Up All Night does a couple of totally atypical things from the start with an ambient keyboard noise that allows a rather sinister riff to lead up to an almost metalhead riff to bridge to the verse, and then Tom and Mark trade verses before a standard minted Tom in echo and Mark harmonizing the chorus, a formula they repeat after a reprise of the metal riff, which they also use to close the tune, and it’s heavy enough to sound like they mean it.
After Midnight opens with some nice high hat paradiddle work and bass chords over a simple chord progression buried a bit in the background. This is the first pop song proper, and heard out of context, it might not sound like much, but in context with the album, it sounds great. Tom handled the verses and Mark the chorus, so again, the collaborative spirit is alive, something they’ve needed for the last handful of years. It’s got enough tooth in the drum work alone to cement it as a not-too-fluffy pop song, but it was definitely built for radio, with an instrumental that could easily have featured on a few Cure albums. It also has the good grace to end before ti gets too old.
Snake Charmer opens with some gated drums that make it sound a little drum’n’bass, and another vintage Cure riff that leads up to the bridge riff, which has quite a bit of tooth to it. The verse opens quite with keys and high hat/rim work, but the chorus brings up the energy some. This one is seemingly all Tom’s vocals, but the rhythm saves it from Angles territory. The middle eight is actually quite pretty, considering the song is about ‘good girls who like to sin’, a topic most boys can get behind. It closes on the borrowed Cure riff, and then reprises the drum’n’bass loop that fades out slowly.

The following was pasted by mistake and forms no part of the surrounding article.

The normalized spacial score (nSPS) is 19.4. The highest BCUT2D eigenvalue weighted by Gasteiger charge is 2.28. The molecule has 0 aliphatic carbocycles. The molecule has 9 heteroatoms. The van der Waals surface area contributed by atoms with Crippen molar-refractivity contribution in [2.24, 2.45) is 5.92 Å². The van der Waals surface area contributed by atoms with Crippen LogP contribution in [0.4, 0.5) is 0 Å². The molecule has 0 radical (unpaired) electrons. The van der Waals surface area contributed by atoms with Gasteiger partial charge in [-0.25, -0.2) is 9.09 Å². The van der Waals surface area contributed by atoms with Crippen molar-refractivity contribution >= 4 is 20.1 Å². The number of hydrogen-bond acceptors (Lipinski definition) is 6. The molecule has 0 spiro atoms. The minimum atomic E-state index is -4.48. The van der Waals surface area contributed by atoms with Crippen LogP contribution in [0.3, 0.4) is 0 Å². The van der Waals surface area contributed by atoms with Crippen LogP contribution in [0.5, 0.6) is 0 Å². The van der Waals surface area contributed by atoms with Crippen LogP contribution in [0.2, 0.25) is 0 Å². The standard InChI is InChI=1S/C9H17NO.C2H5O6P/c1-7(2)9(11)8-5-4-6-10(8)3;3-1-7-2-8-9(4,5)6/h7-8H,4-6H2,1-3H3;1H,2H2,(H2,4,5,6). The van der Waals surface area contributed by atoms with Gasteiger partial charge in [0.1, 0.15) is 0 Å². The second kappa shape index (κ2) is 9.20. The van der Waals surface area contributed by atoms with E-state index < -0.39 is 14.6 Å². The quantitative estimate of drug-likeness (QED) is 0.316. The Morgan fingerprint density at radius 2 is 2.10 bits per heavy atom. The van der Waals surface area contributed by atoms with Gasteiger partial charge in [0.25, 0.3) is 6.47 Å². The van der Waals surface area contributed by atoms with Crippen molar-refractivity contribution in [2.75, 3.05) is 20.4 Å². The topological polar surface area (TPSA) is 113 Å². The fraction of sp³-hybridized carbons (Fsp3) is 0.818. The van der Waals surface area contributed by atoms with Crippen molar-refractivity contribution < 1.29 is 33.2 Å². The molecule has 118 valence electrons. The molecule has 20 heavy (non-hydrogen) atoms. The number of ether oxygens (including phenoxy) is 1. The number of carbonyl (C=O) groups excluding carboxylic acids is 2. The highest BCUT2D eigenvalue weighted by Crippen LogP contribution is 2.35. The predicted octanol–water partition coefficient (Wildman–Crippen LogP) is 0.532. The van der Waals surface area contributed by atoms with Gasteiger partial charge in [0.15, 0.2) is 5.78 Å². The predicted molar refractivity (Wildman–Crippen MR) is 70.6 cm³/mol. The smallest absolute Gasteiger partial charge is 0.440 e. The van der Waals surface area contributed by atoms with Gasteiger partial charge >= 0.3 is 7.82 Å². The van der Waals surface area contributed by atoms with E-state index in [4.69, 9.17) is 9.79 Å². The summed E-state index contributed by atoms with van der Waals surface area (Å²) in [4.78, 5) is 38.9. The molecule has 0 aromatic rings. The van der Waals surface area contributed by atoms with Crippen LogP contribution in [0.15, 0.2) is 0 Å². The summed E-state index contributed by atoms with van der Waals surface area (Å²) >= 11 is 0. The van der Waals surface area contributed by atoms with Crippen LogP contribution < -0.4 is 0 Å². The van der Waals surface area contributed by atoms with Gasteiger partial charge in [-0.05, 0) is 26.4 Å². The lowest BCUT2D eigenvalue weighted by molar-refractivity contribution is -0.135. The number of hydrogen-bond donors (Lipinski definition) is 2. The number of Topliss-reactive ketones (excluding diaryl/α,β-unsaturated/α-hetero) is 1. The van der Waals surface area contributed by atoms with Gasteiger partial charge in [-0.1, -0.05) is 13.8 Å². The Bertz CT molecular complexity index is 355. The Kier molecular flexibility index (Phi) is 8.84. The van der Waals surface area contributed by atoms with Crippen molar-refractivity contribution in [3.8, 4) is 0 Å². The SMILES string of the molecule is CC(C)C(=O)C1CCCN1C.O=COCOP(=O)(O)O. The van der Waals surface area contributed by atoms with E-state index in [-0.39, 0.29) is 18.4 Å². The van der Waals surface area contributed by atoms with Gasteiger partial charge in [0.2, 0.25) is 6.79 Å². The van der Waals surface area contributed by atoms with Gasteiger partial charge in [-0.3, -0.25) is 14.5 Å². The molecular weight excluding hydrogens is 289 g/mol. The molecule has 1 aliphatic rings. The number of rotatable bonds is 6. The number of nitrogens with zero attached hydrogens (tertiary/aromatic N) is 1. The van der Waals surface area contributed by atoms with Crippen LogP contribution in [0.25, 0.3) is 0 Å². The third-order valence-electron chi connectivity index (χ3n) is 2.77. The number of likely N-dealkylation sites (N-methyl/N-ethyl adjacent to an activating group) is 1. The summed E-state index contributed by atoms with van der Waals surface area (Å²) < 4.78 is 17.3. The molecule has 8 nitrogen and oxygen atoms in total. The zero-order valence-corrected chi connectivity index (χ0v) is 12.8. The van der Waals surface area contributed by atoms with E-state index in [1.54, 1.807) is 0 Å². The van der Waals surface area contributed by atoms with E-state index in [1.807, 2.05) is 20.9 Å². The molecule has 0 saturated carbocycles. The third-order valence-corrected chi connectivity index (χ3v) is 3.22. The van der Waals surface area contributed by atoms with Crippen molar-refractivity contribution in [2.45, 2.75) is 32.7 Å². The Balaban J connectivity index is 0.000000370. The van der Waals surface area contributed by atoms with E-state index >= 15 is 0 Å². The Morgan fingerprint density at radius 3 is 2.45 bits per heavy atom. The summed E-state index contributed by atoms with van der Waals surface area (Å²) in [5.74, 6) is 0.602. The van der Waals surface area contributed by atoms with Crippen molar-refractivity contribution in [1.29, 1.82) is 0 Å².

Heart’s All Gone Interlude is a plaintive bit of guitar noise and piano (performed once more by the wonderful Roger Joseph Manning Jr) that leads to a little light guitar riffing as the tempo picks up and slowly transforms into…
Heart’s All Gone is a right out of the gates pot boiler with Mark singing at breakneck speed. The song has a short middle eight that gives you just enough breath to continue with more breakneck versing and chorusing. There’s a slow instrumental break which gives them all a chance to take it to quarter time,and then half time before the full speed attack returns, all power chords and bravado, no frills punk rock the way it was meant to be played.
Wishing Well starts with a compressed build of the verse riff featuring Tom back in classic Blink mode, remembering how he wrote those tunes five, ten years ago. Nice breakdown bridge to the next verse, and that hook ladadada, dadada dada ladadada dada dadada. Heads for the big finish which to my ears is three seconds of the Police.
Kaleidoscope starts with a nice Stewart Copeand rhythm and Mark setting up perhaps the most ballady thing we’ve heard from him in ages, and then Tom sings the chorus, which doesn’t overstay its welcome before Travis takes it up a notch for the second set of verses, and the chorus takes us to an instrumental section that pretty much features Travis pushing the Copeland rhythm around behind a growing wall of guitars, and then it breaks back to just a gated snare, which then gives us the chorus, and an outro that breaks down with an almost shill room world beat feel.
This Is Home starts out the gates with guitar, bass,drums and keys, sounding for all the world like an 80s pop song updated with a rhythm section recorded in 2000. Great use of Roger here, though it’s a really simple keyboard riff. It’s a fairly standard Tom song, but it’s also pretty irreverent, with lots of swearing and referencing to getting laid. Some nice bass riffing in the instrumental and some classic wipeout snarework leading back to the chorus and the sudden end.